Should victims be allowed to participate in the criminal justice process or should the government be the "objective" arbiter of justice?

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Ashley Kannan eNotes educator| Certified Educator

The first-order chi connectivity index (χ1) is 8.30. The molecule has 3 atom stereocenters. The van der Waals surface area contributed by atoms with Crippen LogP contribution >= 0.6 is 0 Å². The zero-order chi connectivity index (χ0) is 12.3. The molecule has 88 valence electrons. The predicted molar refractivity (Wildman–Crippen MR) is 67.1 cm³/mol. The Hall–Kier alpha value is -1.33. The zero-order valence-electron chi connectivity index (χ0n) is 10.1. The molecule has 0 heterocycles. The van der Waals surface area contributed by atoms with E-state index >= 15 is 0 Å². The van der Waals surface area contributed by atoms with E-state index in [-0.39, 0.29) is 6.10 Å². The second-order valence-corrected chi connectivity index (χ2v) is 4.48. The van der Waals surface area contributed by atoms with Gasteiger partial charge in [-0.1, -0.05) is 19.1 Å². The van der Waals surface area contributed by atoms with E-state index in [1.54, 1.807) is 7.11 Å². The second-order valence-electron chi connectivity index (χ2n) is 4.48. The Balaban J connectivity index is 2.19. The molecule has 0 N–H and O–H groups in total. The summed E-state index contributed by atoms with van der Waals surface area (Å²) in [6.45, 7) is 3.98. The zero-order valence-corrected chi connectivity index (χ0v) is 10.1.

Certainly, victims are included in the calculus of justice.  On one hand, the prosecution represents the "rights" of the victims.  The voice of those who have been wronged is represented by the prosecution and the forces that it has at its disposal.  At the same time, I think that the use of "victim impact statements" at sentencing helps to allow some audible and acknowledged voice of the victims to those who have been found to do wrong.  From this, I think that one can say that victims are allowed participation in the criminal justice process.  I think that this might be the extent to which victims should participate in justice.  Too great of intervention of the victims into the realm of justice in terms of its adjudication and deliberation transforms the pursuit of justice in terms of vengeance.  While the prosecution acknowledges the experience of the victims, to allow the victims to guide the pursuit of justice creates a realm where vengeance is too close, too great of a reality.  In the conception of justice as an ideal, something which vengeance is not the intended purpose.